Healthy adults will be able to boost their chances of surviving cancer and diseases such as Alzheimer’s by freezing stem cells taken from their blood for the first time.
A British company has been granted a licence to extract the cells, so that anyone can now pay to store them in the hope that they will one day help to cure fatal conditions.
Until now, it has only been possible to bank stem cells taken from umbilical cord blood and embryos left over from fertility treatment.
The new system, approved last week by the Human Tissue Authority, involves a nurse visiting a ‘client’ at home and taking two egg-cups of blood by syringe, as in a simple blood test. Glasgow-based company Pharmacells charges £2,495 – equivalent to the cost of storing umbilical cord blood. Another package means paying £1,695 upfront, followed by £199-a-year for storage.
The cells are stored at -80C for up to 20 years. The advantage of banking your cells is that your immune system will not react against them.
It is also most effective to use cells which are younger and healthier, because ideally they should be frozen before illness and age set in.
Scientists believe stem cells hold the key to developing cures for a huge range of fatal conditions.
They have regenerative properties because they have the ability to turn into any kind of cell in tissue, organs, nerves or bone.
Until now, processes involved in extracting them have been invasive and painful.
Now, after the blood is drawn by syringe, it is labelled with a unique barcode, then placed in a cooling pouch while it is taken to a laboratory in Sheffield.
A spinning process then separates out the blood plasma, the liquid part of blood in which cells are normally suspended.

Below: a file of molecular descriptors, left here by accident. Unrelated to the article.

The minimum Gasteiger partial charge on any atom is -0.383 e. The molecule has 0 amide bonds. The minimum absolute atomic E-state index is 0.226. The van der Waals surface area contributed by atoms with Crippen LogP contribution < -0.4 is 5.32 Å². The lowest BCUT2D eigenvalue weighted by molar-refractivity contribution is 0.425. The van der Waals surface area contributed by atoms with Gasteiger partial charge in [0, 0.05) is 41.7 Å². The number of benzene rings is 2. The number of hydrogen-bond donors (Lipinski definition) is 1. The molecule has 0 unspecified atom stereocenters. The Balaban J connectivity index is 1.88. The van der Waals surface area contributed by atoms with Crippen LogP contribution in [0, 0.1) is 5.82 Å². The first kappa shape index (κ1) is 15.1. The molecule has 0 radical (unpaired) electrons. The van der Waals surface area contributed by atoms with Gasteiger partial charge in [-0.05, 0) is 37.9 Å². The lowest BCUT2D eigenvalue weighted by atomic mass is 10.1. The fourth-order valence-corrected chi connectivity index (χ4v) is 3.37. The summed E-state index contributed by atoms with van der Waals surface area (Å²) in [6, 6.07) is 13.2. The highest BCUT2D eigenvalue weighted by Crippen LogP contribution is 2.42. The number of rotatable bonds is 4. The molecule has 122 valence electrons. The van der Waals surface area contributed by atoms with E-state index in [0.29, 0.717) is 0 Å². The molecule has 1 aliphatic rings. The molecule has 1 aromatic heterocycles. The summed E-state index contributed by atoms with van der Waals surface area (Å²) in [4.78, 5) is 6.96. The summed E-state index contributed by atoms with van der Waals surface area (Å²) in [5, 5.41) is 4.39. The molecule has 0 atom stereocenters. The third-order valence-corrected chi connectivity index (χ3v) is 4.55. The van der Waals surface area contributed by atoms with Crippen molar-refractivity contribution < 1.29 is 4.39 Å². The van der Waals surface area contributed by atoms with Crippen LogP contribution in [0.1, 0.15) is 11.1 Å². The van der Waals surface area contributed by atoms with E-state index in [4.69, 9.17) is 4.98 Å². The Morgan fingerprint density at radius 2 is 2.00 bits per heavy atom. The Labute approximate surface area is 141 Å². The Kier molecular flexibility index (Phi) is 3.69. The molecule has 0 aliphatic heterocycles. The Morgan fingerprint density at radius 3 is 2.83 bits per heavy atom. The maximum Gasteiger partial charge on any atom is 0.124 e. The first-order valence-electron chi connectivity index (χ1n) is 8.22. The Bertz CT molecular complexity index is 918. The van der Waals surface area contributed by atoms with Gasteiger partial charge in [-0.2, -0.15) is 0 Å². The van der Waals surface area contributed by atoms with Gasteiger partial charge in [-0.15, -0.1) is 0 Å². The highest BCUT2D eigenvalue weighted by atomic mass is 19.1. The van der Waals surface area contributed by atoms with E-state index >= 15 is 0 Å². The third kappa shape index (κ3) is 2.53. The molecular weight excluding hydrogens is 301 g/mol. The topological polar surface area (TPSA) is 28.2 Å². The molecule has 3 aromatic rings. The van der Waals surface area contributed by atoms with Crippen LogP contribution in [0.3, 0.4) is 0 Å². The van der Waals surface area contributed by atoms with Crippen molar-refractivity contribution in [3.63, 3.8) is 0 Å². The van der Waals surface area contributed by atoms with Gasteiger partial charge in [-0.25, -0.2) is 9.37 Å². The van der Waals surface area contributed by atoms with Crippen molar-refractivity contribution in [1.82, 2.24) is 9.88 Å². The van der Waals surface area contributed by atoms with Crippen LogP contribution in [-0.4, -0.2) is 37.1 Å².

A system developed at Wisconsin University in the United States is used to isolate the stem cells.
Every blood sample produces billions of cells. The vials are then frozen and taken to a storage unit in Rochdale. The site also stores film archives for the British Museum.
Before this new technique was discovered, adults could only bank their stem cells if they had liposuction to extract them from body fat, or via a painful process known as apheresis which circulates the blood outside the body.
Both methods are expensive and produce stem cells which are already programmed to turn into specific cells in the body, for example, tissue cells or nerve cells.
Experts have been sceptical about whether these cells are as effective as those taken from umbilical cord blood and have warned that those who bank them may have been given false hope.
Dr Irving Weissman, director of the US Institute for Stem Cell Biology and Regenerative Medicine at Stanford University in California, has warned that those paying for private umbilical cord banking are wasting their money because they can produce only certain cell types.
He said: ‘They don’t make brain, heart or skeletal muscle, despite what various people claim.’
Others question whether stem cells will be of any use at all after decades in a deep freeze.
But the latest method produces stem cells which are at a very early stage of development, meaning they have the ability to turn into any kind of cell in the body.
It is these cells which are most useful to scientists developing cures for diseases.
Pharmacells chief executive Athol Haas said: ‘Of course, we can’t make any promises. But stem cells we bank will be viable for clinical use when they are defrosted, which gives people real hope.’
Graeme Purdy, chief executive of Altrika, the company which processes the stem cells, said: ‘The real innovation here is being able to extract stem cells from blood.
‘We can take these cells from a normal blood sample, a major step forward in making this available to the masses in a way which is not harrowing or expensive.’
Stem cells already save lives. Cord blood has proven invaluable in treating leukaemia, sickle cell anaemia and immune system failures.
Researchers are also working on major projects to see if stem cells can cure blindness, multiple sclerosis, Parkinson’s, Alzheimer’s, heart disease and diabetes.